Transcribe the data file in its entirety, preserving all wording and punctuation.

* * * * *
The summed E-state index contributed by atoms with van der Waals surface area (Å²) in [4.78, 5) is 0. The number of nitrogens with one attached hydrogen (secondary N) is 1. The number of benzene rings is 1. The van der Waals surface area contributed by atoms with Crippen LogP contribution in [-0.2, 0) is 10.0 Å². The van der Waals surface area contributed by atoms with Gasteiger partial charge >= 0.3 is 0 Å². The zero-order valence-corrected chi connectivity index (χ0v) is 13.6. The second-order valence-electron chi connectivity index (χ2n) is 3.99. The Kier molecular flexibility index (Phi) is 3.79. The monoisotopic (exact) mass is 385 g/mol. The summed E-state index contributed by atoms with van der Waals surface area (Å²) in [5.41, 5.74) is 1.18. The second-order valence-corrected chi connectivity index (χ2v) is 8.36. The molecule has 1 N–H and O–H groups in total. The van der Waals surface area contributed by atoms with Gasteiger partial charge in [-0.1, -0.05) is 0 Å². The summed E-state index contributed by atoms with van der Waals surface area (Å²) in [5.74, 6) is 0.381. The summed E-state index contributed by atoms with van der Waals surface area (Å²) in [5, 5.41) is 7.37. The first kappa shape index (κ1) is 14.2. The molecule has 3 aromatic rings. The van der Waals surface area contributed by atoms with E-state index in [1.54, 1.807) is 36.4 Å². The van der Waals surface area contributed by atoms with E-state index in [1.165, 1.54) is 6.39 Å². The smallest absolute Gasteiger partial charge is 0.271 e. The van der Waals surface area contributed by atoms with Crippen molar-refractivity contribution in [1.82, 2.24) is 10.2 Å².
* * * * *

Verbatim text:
The summed E-state index contributed by atoms with van der Waals surface area (Å²) in [4.78, 5) is 0. The number of nitrogens with one attached hydrogen (secondary N) is 1. The number of benzene rings is 1. The van der Waals surface area contributed by atoms with Crippen LogP contribution in [-0.2, 0) is 10.0 Å². The van der Waals surface area contributed by atoms with Gasteiger partial charge >= 0.3 is 0 Å². The zero-order valence-corrected chi connectivity index (χ0v) is 13.6. The second-order valence-electron chi connectivity index (χ2n) is 3.99. The Kier molecular flexibility index (Phi) is 3.79. The monoisotopic (exact) mass is 385 g/mol. The summed E-state index contributed by atoms with van der Waals surface area (Å²) in [5.41, 5.74) is 1.18. The second-order valence-corrected chi connectivity index (χ2v) is 8.36. The molecule has 1 N–H and O–H groups in total. The van der Waals surface area contributed by atoms with Gasteiger partial charge in [-0.1, -0.05) is 0 Å². The summed E-state index contributed by atoms with van der Waals surface area (Å²) in [5.74, 6) is 0.381. The summed E-state index contributed by atoms with van der Waals surface area (Å²) in [5, 5.41) is 7.37. The first kappa shape index (κ1) is 14.2. The molecule has 3 aromatic rings. The van der Waals surface area contributed by atoms with E-state index in [1.54, 1.807) is 36.4 Å². The van der Waals surface area contributed by atoms with E-state index in [1.165, 1.54) is 6.39 Å². The smallest absolute Gasteiger partial charge is 0.271 e. The van der Waals surface area contributed by atoms with Crippen molar-refractivity contribution in [1.82, 2.24) is 10.2 Å².